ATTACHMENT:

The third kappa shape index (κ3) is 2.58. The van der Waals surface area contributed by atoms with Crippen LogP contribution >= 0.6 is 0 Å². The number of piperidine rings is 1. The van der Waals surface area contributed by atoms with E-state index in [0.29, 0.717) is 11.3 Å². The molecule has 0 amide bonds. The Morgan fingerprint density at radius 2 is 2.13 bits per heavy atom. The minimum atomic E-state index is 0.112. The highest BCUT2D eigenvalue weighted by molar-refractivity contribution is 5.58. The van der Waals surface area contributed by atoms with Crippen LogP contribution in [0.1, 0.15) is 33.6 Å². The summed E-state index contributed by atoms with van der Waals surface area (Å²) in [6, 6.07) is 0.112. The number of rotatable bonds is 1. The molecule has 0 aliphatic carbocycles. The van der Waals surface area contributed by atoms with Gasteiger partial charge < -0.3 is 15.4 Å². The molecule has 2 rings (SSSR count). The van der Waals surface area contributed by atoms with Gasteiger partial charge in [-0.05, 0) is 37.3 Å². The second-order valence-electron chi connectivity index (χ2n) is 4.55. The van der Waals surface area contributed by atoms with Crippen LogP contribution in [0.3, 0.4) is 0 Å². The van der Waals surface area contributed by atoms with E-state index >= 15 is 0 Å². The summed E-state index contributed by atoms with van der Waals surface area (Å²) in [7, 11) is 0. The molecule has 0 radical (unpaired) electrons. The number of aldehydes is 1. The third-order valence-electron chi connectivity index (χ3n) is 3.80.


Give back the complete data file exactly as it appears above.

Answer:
The third kappa shape index (κ3) is 2.58. The van der Waals surface area contributed by atoms with Crippen LogP contribution >= 0.6 is 0 Å². The number of piperidine rings is 1. The van der Waals surface area contributed by atoms with E-state index in [0.29, 0.717) is 11.3 Å². The molecule has 0 amide bonds. The Morgan fingerprint density at radius 2 is 2.13 bits per heavy atom. The minimum atomic E-state index is 0.112. The highest BCUT2D eigenvalue weighted by molar-refractivity contribution is 5.58. The van der Waals surface area contributed by atoms with Crippen LogP contribution in [0.1, 0.15) is 33.6 Å². The summed E-state index contributed by atoms with van der Waals surface area (Å²) in [6, 6.07) is 0.112. The number of rotatable bonds is 1. The molecule has 0 aliphatic carbocycles. The van der Waals surface area contributed by atoms with Gasteiger partial charge < -0.3 is 15.4 Å². The molecule has 2 rings (SSSR count). The van der Waals surface area contributed by atoms with Gasteiger partial charge in [-0.05, 0) is 37.3 Å². The second-order valence-electron chi connectivity index (χ2n) is 4.55. The van der Waals surface area contributed by atoms with Crippen LogP contribution in [0.3, 0.4) is 0 Å². The van der Waals surface area contributed by atoms with E-state index >= 15 is 0 Å². The summed E-state index contributed by atoms with van der Waals surface area (Å²) in [7, 11) is 0. The molecule has 0 radical (unpaired) electrons. The number of aldehydes is 1. The third-order valence-electron chi connectivity index (χ3n) is 3.80.